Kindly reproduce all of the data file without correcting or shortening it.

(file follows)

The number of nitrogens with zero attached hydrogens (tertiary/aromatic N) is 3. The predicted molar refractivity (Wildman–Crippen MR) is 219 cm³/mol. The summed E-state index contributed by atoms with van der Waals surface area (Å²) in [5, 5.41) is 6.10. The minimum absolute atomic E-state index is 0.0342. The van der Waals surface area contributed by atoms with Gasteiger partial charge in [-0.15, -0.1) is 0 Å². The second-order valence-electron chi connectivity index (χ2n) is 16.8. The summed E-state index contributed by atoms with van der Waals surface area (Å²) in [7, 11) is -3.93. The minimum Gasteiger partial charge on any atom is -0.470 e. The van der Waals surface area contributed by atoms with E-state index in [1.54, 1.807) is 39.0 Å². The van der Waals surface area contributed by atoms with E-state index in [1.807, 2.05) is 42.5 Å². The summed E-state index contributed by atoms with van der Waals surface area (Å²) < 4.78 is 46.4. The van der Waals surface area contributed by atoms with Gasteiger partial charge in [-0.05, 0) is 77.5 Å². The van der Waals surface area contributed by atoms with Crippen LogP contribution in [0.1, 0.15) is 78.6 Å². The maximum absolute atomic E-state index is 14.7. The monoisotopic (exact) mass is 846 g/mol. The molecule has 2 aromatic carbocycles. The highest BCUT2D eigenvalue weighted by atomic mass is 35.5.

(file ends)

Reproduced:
The number of nitrogens with zero attached hydrogens (tertiary/aromatic N) is 3. The predicted molar refractivity (Wildman–Crippen MR) is 219 cm³/mol. The summed E-state index contributed by atoms with van der Waals surface area (Å²) in [5, 5.41) is 6.10. The minimum absolute atomic E-state index is 0.0342. The van der Waals surface area contributed by atoms with Gasteiger partial charge in [-0.15, -0.1) is 0 Å². The second-order valence-electron chi connectivity index (χ2n) is 16.8. The summed E-state index contributed by atoms with van der Waals surface area (Å²) in [7, 11) is -3.93. The minimum Gasteiger partial charge on any atom is -0.470 e. The van der Waals surface area contributed by atoms with E-state index in [1.54, 1.807) is 39.0 Å². The van der Waals surface area contributed by atoms with E-state index in [1.807, 2.05) is 42.5 Å². The summed E-state index contributed by atoms with van der Waals surface area (Å²) < 4.78 is 46.4. The van der Waals surface area contributed by atoms with Gasteiger partial charge in [-0.05, 0) is 77.5 Å². The van der Waals surface area contributed by atoms with Crippen LogP contribution in [0.1, 0.15) is 78.6 Å². The maximum absolute atomic E-state index is 14.7. The monoisotopic (exact) mass is 846 g/mol. The molecule has 2 aromatic carbocycles. The highest BCUT2D eigenvalue weighted by atomic mass is 35.5.